CSC 161 Grinnell College Fall, 2011
Imperative Problem Solving and Data Structures

Laboratory Exercise Structuring Structs


Structs are how C groups variables together. Using a struct, you can simplify parameters, organize data, and protect information. Now let's explore some basic uses of structures.

Setting a Pixel

  1. Create a file named structs.c in your directory for this lab and set it up in the standard way. Save the blank white picture, blank.jpg, into your directory, load it into your program with the rLoadPicture() function and save it as a Picture * variable. Note: You don't have to connect to the robot to do this.

  2. Look at the declaration of the Pixel structure in MyroC.h.

    1. Declare a black Pixel (rgb of 0, 0, 0).

    2. Why are you able to declare your struct as just a Pixel as opposed to a struct Pixel?

  3. Draw a black pixel in the middle of the picture using rSetPicturePixel() and then show the modified picture.

Declaring a Point

  1. Declare a simple Point struct which contains an int x and int y int coordinate. What scope will you want this structure to be in if you plan on using it in main() and your other functions?

  2. Write a function void drawPoint (Picture * pic, struct Point p, Pixel pix) which will draw a pixel onto the Picture at the given Point. Then draw your black pixel again somewhere on the Picture.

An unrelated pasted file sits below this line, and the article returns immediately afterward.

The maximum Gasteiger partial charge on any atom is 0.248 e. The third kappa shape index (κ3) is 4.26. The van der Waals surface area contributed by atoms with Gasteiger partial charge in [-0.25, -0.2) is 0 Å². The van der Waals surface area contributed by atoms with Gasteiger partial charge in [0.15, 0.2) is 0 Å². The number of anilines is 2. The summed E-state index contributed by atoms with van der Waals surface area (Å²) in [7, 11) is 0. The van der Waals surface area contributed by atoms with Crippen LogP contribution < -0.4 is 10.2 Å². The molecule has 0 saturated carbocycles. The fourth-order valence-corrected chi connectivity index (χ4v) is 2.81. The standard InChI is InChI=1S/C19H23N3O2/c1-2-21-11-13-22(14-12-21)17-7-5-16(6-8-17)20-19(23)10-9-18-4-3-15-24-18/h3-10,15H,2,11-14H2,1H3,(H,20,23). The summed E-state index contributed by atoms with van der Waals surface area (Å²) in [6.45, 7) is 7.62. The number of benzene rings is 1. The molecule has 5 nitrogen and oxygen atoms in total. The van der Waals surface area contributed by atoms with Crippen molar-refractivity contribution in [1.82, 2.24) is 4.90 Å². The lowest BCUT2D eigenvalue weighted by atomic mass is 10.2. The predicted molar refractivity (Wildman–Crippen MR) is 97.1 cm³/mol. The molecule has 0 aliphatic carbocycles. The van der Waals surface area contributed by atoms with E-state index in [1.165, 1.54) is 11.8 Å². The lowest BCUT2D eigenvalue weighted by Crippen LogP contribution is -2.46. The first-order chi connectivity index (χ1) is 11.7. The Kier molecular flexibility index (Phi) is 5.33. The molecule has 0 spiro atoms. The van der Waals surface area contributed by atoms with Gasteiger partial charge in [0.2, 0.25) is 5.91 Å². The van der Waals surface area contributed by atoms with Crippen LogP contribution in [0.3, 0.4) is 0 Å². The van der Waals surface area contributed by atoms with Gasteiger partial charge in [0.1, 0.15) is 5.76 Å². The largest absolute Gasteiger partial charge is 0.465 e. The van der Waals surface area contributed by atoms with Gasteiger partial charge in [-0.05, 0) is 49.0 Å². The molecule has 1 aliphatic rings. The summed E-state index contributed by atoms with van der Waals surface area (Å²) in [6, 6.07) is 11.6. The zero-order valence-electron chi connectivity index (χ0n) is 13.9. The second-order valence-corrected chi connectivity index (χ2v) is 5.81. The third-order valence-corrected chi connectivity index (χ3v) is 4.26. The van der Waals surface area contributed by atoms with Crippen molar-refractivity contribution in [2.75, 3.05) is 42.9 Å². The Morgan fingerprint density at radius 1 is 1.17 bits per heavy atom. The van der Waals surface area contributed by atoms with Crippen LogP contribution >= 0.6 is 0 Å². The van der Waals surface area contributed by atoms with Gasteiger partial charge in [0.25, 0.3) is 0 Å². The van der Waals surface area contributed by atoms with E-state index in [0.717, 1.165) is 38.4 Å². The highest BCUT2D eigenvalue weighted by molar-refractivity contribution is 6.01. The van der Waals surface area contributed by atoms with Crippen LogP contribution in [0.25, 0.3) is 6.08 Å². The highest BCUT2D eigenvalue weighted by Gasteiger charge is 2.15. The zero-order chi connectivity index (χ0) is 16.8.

Drawing a Rectangle

  1. Before drawing a rectangle, it would be convenient to be able to use our Point without having to explicitly say struct. Change your struct Point declaration so it is in the following format:

    typedef struct {
    } Point;

    This defines a new data type for you to use freely within your program.

  2. Now declare a rectangle structure using this new type! You can freely nest structs within structs, so make a Rect struct which contains four Point structs. (you can also make Rect contain a four element Point array, if you want to be really fancy).

  3. Write the function drawRectangle (Rect r) which will draw a rectangle on your picture. It may help to make the precondition of your function that the points in your rectangle are in a particular order (e.g. top left, bottom left, bottom right, top right).

  4. Test your function with various Rects to make sure it works.

  5. Now make your rectangle have bolder lines so that it is more distinct.

Reminder: Complete Evaluation Form

When you have finished this lab, be sure to fill out its evaluation form in the "Lab Evaluation" section for CSC 161 on Pioneer Web.